For many, Hemsworth is the reason audiences will show up. He landed with American audiences in a big way with 2011’s Thor, but it’s thanks to projects like The Cabin in the Woods, Ghostbusters: Answer the Call, and Bad Times at the El Royale, where he had the opportunity to demonstrate the ability to be more than a pretty face in a tight costume. Honestly, of the performances we’ve seen from Hemsworth, this might be his best. He’s able to convey much of the tortured past of Tyler via physical performance, so that even before we learn his painful backstory, we already know what infinite weight he carries. Not to mention, Hemsworth is visibly smaller than in his role as Thor from Endgame, yet his performance is about a thousand times deadlier. Much of this goes to the preparation in staging the fight sequences, for sure, yet Hemsworth makes each tilt of the gun and swing of the knife for defensive or offensive purposes more natural than ever. Watching the actor move, it’s difficult not to think of the training Keanu Reeves engaged in for John Wick: Chapter Two as Tyler dispatches anyone who threatens Ovi. Hemsworth clearly trained extensively in order to make the movements organic to someone with Tyler’s training. Considering that Tyler’s dossier isn’t revealed to the audience, that fact that we know enough about him as a person and soldier to recognize his skill is a testament to Hemsworth’s abilities, as well as to the script from Joe and Hargrave’s direction.
The rest of the film is rounded out superbly from top to bottom. Only his third film, Jaiswal holds Extraction down as the moral center. Ovi is the only innocent in the entire film and Jaiswal’s entirely convincing as a young man unsure who to trust as bullets fly past. In contrast to his innocent is Suraj Rikame’s Farhad, a member of Dhaka gang leader Amir Asif’s (Priyanshu Painyuli) crew whose character conveys what happens when a moral center is stripped from innocence. Both characters engage in diverging trajectories and the performances from the actors communicate how their choices define who they are. Regarding the adults, Golshifteh Farahani (The Night Eats the World) portrays Nik Khan, Tyler’s handler/team leader, in a role that’s brief yet impactful. It’s rare to see a nurturing leader-type portrayed by an actor younger than the lead but it works beautifully here. In the few scenes they have, both actors make it clear that the two have a lengthy history and that Nik sees through Tyler’s bravado enough to care for him in a maternal way. For his part, Painyuli as Amir emits the kind of menace you want from a villain, so it’s easy to root against him, except Painyuli has this way about him, making Amir just a tiny bit charming and, therefore, more dangerous. Playing the complicated role of Ovi’s handler Saju is Randeep Hooda (Shooter), making an incredible impression with a character that audiences will strangely find themselves wanting to see more of.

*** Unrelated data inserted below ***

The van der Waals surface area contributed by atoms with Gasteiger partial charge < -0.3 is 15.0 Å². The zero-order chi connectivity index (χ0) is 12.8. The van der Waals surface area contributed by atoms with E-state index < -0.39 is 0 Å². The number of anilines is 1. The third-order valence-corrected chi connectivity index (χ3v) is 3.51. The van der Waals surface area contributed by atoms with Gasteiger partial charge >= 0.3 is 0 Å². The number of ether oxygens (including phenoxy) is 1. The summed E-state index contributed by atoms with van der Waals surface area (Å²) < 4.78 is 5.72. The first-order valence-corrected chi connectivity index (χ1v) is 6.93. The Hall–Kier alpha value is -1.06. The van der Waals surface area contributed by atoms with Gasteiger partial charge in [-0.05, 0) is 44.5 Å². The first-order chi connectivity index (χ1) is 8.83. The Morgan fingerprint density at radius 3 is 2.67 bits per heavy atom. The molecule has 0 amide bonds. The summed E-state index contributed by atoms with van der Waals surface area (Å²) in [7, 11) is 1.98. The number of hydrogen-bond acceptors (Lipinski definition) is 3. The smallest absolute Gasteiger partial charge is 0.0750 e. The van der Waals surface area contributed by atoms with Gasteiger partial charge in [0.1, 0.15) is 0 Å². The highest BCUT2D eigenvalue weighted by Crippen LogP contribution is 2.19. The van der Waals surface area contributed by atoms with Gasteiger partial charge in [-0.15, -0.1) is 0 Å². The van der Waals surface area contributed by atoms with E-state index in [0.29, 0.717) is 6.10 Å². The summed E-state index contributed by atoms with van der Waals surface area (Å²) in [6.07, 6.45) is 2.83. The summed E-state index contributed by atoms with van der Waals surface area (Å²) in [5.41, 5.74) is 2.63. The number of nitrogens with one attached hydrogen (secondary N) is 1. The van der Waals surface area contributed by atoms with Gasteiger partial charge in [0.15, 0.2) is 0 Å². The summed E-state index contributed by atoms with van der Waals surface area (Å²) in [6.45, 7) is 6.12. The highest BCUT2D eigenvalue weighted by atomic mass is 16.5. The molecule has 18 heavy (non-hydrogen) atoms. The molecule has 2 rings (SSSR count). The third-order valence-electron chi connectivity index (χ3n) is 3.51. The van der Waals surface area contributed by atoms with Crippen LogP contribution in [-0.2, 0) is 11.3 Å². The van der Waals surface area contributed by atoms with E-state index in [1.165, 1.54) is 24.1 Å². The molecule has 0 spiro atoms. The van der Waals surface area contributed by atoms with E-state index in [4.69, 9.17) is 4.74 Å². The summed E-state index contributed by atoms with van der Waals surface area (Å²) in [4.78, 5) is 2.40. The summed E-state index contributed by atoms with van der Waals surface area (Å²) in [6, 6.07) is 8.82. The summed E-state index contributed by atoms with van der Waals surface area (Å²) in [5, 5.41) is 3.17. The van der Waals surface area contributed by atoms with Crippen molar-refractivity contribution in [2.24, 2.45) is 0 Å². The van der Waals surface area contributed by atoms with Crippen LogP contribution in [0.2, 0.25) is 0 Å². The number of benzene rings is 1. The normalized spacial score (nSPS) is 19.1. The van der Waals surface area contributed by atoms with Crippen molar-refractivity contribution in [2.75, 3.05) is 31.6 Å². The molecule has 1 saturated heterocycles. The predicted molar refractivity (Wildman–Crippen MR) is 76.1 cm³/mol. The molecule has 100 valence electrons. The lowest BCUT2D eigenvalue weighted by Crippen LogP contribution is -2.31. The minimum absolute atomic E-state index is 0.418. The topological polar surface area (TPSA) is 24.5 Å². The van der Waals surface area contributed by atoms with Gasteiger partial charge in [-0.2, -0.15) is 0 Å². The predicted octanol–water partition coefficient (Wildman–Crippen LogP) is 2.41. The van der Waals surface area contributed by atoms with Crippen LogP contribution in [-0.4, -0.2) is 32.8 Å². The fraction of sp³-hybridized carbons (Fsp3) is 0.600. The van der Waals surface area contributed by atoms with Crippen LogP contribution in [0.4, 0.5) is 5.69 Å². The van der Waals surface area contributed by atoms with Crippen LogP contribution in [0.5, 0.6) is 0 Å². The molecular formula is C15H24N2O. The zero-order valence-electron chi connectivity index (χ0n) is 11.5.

If you’re like this reviewer and coming to Extraction with zero knowledge of the cast beyond Hemsworth, Cuidad, and that the Russos are involved, you’re likely going to have a blast. Extraction is an absolute surprise in near every way, making for an experience that would’ve killed at the box office. Extraction is entirely relentlessness, offering extended scenes of violence and little time for breathing. From a narrative standpoint, it’s expected, but what’s not is how well the film slowly pushes on the throttle again and again, so that even the few moments of quiet just seem like a respite from the billowing storm just outside their imminent view. Maintaining narrative energy while growing character development is a substantial task for an experienced director, and Hargrave makes it look second nature. Granted there’s a great deal of the film that’s subtitled, so American audiences might’ve struggled in the theater getting over that one-inch hump, but, with it coming from Netflix, I wouldn’t be surprised if it’s viewed in a more tolerable fashion.
Available for streaming on Netflix beginning April 24th, 2020.
Final Score: 4.5 out of 5.